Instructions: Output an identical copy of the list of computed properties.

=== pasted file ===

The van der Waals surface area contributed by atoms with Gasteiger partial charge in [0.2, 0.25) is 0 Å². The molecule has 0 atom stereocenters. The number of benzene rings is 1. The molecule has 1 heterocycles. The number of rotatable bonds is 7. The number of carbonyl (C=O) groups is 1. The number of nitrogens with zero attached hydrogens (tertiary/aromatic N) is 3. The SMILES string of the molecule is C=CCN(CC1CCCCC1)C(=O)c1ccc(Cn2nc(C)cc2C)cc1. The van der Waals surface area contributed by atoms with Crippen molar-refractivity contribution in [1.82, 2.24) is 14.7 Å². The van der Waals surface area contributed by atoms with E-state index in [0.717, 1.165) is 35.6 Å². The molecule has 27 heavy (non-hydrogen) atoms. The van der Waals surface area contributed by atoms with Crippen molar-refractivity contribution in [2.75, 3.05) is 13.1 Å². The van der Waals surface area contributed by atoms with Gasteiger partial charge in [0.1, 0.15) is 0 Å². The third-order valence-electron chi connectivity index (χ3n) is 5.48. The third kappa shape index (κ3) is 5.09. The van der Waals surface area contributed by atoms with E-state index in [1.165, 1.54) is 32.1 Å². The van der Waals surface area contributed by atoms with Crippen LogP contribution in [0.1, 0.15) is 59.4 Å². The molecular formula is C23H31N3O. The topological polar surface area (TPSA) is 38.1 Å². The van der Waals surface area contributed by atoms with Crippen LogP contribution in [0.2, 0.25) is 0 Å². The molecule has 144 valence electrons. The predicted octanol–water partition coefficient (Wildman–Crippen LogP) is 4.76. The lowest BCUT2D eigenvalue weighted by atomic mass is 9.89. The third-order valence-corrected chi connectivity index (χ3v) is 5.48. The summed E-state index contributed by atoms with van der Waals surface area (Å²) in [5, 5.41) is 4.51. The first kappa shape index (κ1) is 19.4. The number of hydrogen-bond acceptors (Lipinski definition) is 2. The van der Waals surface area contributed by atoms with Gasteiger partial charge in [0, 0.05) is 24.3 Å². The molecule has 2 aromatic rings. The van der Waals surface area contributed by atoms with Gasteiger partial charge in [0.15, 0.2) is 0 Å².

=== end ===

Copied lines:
The van der Waals surface area contributed by atoms with Gasteiger partial charge in [0.2, 0.25) is 0 Å². The molecule has 0 atom stereocenters. The number of benzene rings is 1. The molecule has 1 heterocycles. The number of rotatable bonds is 7. The number of carbonyl (C=O) groups is 1. The number of nitrogens with zero attached hydrogens (tertiary/aromatic N) is 3. The SMILES string of the molecule is C=CCN(CC1CCCCC1)C(=O)c1ccc(Cn2nc(C)cc2C)cc1. The van der Waals surface area contributed by atoms with Crippen molar-refractivity contribution in [1.82, 2.24) is 14.7 Å². The van der Waals surface area contributed by atoms with E-state index in [0.717, 1.165) is 35.6 Å². The molecule has 27 heavy (non-hydrogen) atoms. The van der Waals surface area contributed by atoms with Crippen molar-refractivity contribution in [2.75, 3.05) is 13.1 Å². The van der Waals surface area contributed by atoms with Gasteiger partial charge in [0.1, 0.15) is 0 Å². The third-order valence-electron chi connectivity index (χ3n) is 5.48. The third kappa shape index (κ3) is 5.09. The van der Waals surface area contributed by atoms with E-state index in [1.165, 1.54) is 32.1 Å². The van der Waals surface area contributed by atoms with Crippen LogP contribution in [0.1, 0.15) is 59.4 Å². The molecular formula is C23H31N3O. The topological polar surface area (TPSA) is 38.1 Å². The van der Waals surface area contributed by atoms with Crippen LogP contribution in [0.2, 0.25) is 0 Å². The molecule has 144 valence electrons. The predicted octanol–water partition coefficient (Wildman–Crippen LogP) is 4.76. The lowest BCUT2D eigenvalue weighted by atomic mass is 9.89. The third-order valence-corrected chi connectivity index (χ3v) is 5.48. The summed E-state index contributed by atoms with van der Waals surface area (Å²) in [5, 5.41) is 4.51. The first kappa shape index (κ1) is 19.4. The number of hydrogen-bond acceptors (Lipinski definition) is 2. The van der Waals surface area contributed by atoms with Gasteiger partial charge in [0, 0.05) is 24.3 Å². The molecule has 2 aromatic rings. The van der Waals surface area contributed by atoms with Gasteiger partial charge in [0.15, 0.2) is 0 Å².